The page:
Additionally, you want a secondary heat source in your enclosure to create the correct temperature gradient.

It’s a good practice to connect any heating elements to a thermostat to ensure the heat output is high enough. 

It’s also possible for your gecko to overheat, so ensure their enclosure isn’t too hot. 

Light Source Options

In addition to warmth, leopard geckos also need lighting during the day. 

As a crepuscular species, they’re most active at dusk and dawn. 

Living without a light source will mess with their internal clock. 

It may sound counterintuitive, but don’t put their cage next to a window and just use the natural light. 

We recommend leopard geckos get 11 hours of light in winter and 13 hours in summer, which is the photoperiod in their natural habitat. 

Depending on where you live and which way the window faces, you likely won’t be giving your leo enough light. 

On the flip side, it’s hard to control the sun, and using natural light increases the risks of your leo overheating or even getting sunburned. 

Luckily, there are many artificial light sources available.

  • basking or daylight bulb is the simplest option because it takes care of their lighting and heating needs during the day. 
  • light-only bulb or regular light bulb will work if you have a separate heat source.
  • UVB lighting reduces the risk of metabolic bone disease and fractures when used for 2 to 12 hours a day for vitamin D.

Use an automatic timer to turn the light source off in the evening. 

Additionally, provide plenty of places to hide. 

Leopard geckos need access to light during the day, but their bodies will tell them when they have gotten enough.

Heating Setups for Day and Night

With so many options for the perfect lighting and heat setup, figuring out what works best is confusing. 

Whichever type of lighting and heating you choose, make sure your setup works for both day and night and your enclosure size.

Do Leopard Geckos Need a Heat Lamp During the Day?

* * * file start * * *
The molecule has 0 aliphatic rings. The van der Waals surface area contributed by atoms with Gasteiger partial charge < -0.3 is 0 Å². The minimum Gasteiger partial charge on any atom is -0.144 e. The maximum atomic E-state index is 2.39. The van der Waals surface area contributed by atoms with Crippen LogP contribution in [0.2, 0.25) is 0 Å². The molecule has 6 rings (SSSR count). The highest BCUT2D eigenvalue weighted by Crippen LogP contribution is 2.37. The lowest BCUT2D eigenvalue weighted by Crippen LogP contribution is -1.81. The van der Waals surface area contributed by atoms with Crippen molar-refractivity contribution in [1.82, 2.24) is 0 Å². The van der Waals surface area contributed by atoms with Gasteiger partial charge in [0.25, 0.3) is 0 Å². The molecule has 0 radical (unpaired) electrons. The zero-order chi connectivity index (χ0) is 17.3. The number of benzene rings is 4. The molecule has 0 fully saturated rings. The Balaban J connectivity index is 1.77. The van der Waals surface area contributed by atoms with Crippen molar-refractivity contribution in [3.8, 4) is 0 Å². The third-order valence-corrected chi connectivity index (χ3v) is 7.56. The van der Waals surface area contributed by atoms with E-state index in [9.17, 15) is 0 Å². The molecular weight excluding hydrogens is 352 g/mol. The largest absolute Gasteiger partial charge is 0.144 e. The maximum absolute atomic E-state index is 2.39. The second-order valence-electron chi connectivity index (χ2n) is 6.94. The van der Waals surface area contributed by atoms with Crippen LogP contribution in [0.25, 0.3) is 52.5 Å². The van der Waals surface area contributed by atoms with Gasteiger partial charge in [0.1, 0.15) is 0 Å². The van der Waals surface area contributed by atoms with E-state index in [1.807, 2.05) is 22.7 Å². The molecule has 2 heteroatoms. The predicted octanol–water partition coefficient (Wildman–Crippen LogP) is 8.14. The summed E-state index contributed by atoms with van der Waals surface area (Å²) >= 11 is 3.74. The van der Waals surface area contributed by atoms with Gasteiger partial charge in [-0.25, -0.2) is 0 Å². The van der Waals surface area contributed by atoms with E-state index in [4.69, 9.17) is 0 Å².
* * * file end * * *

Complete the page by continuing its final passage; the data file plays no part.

Leopard geckos need the right amounts of light and warmth during the day.

In their natural desert habitat, they experience a high consistent temperature range during the day. 

Their enclosure must mimic this to meet their needs.

They also need lighting to keep their circadian rhythm and sleep cycle in check.

Do Leopard Geckos Need a Heat Lamp at Night?

While leopard geckos don’t require light during their night cycle, they still require heat at night. 

This nighttime heat source can and should be cooler than the daytime heat source. 

In the wild, deserts cool off significantly during the night. 

The type of heat source you use is up to you. 

Like during the day, your leo will do best with a temperature gradient in their enclosure. 

How Do I Create a Setup for Both Day and Night?

Since your reptile needs the right amounts of heat during bright daylight and dark hours at night, one option is to use one light and a separate heat source. 

This could mean using a UVB light during the day, and a heating pad is left on both day and night. 

Another option is to use two setups for day and night. Use a single combination bulb to provide light and warmth during the day, and then use a separate source for heat at night. 

Instead of manually turning the lights on and off for day and night, use an automatic timer to guarantee adequate lighting even when you’re not home.